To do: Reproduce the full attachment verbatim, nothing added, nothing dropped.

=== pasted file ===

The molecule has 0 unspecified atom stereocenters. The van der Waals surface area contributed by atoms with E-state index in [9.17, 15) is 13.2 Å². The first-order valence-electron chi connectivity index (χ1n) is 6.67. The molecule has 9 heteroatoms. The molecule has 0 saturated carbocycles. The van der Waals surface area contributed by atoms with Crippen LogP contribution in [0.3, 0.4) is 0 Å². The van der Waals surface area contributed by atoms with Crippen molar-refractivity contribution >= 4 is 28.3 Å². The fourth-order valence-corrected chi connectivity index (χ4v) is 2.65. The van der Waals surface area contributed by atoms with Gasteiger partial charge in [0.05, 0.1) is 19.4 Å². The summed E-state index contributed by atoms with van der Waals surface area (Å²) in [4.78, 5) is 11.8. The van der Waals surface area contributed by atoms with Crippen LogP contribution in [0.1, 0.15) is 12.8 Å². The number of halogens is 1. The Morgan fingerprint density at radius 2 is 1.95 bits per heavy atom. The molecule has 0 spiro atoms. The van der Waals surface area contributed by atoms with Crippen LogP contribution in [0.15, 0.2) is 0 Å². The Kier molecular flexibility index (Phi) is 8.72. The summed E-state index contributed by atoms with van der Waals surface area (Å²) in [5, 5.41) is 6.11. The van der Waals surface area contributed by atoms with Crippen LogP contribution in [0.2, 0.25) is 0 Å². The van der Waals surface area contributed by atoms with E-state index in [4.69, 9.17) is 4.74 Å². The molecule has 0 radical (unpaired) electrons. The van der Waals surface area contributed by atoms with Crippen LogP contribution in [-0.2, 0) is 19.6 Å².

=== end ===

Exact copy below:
The molecule has 0 unspecified atom stereocenters. The van der Waals surface area contributed by atoms with E-state index in [9.17, 15) is 13.2 Å². The first-order valence-electron chi connectivity index (χ1n) is 6.67. The molecule has 9 heteroatoms. The molecule has 0 saturated carbocycles. The van der Waals surface area contributed by atoms with Crippen LogP contribution in [0.3, 0.4) is 0 Å². The van der Waals surface area contributed by atoms with Crippen molar-refractivity contribution >= 4 is 28.3 Å². The fourth-order valence-corrected chi connectivity index (χ4v) is 2.65. The van der Waals surface area contributed by atoms with Gasteiger partial charge in [0.05, 0.1) is 19.4 Å². The summed E-state index contributed by atoms with van der Waals surface area (Å²) in [4.78, 5) is 11.8. The van der Waals surface area contributed by atoms with Crippen LogP contribution in [0.1, 0.15) is 12.8 Å². The number of halogens is 1. The Morgan fingerprint density at radius 2 is 1.95 bits per heavy atom. The molecule has 0 spiro atoms. The van der Waals surface area contributed by atoms with Crippen LogP contribution in [0.15, 0.2) is 0 Å². The Kier molecular flexibility index (Phi) is 8.72. The summed E-state index contributed by atoms with van der Waals surface area (Å²) in [5, 5.41) is 6.11. The van der Waals surface area contributed by atoms with Crippen LogP contribution in [0.2, 0.25) is 0 Å². The van der Waals surface area contributed by atoms with E-state index in [4.69, 9.17) is 4.74 Å². The molecule has 0 radical (unpaired) electrons. The van der Waals surface area contributed by atoms with Crippen LogP contribution in [-0.2, 0) is 19.6 Å².